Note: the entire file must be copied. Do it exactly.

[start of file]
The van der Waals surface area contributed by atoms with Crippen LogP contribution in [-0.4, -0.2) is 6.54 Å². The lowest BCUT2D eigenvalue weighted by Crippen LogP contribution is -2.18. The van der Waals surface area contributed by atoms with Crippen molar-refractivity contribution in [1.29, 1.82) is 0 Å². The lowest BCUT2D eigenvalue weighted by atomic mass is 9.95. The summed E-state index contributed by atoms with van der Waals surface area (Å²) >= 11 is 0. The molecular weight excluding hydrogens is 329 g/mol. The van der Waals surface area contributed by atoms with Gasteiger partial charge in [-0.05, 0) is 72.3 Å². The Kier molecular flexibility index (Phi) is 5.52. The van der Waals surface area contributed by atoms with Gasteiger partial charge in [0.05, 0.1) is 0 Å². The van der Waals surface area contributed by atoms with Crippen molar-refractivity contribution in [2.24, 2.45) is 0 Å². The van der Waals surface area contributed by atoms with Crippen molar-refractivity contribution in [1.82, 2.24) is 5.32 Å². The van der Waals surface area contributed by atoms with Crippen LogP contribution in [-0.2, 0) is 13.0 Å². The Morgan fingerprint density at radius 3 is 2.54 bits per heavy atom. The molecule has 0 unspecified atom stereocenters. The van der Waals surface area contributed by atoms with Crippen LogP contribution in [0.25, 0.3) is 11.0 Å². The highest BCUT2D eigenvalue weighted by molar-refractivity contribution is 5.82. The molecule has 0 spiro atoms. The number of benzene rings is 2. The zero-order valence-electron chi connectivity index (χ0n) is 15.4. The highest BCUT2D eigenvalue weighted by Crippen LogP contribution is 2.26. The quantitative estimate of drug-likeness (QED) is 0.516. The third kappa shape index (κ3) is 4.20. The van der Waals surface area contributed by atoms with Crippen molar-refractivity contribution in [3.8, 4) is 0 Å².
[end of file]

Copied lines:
The van der Waals surface area contributed by atoms with Crippen LogP contribution in [-0.4, -0.2) is 6.54 Å². The lowest BCUT2D eigenvalue weighted by Crippen LogP contribution is -2.18. The van der Waals surface area contributed by atoms with Crippen molar-refractivity contribution in [1.29, 1.82) is 0 Å². The lowest BCUT2D eigenvalue weighted by atomic mass is 9.95. The summed E-state index contributed by atoms with van der Waals surface area (Å²) >= 11 is 0. The molecular weight excluding hydrogens is 329 g/mol. The van der Waals surface area contributed by atoms with Gasteiger partial charge in [-0.05, 0) is 72.3 Å². The Kier molecular flexibility index (Phi) is 5.52. The van der Waals surface area contributed by atoms with Gasteiger partial charge in [0.05, 0.1) is 0 Å². The van der Waals surface area contributed by atoms with Crippen molar-refractivity contribution in [2.24, 2.45) is 0 Å². The van der Waals surface area contributed by atoms with Crippen molar-refractivity contribution in [1.82, 2.24) is 5.32 Å². The van der Waals surface area contributed by atoms with Crippen LogP contribution in [-0.2, 0) is 13.0 Å². The Morgan fingerprint density at radius 3 is 2.54 bits per heavy atom. The molecule has 0 unspecified atom stereocenters. The van der Waals surface area contributed by atoms with Crippen LogP contribution in [0.25, 0.3) is 11.0 Å². The highest BCUT2D eigenvalue weighted by molar-refractivity contribution is 5.82. The molecule has 0 spiro atoms. The number of benzene rings is 2. The zero-order valence-electron chi connectivity index (χ0n) is 15.4. The highest BCUT2D eigenvalue weighted by Crippen LogP contribution is 2.26. The quantitative estimate of drug-likeness (QED) is 0.516. The third kappa shape index (κ3) is 4.20. The van der Waals surface area contributed by atoms with Crippen molar-refractivity contribution in [3.8, 4) is 0 Å².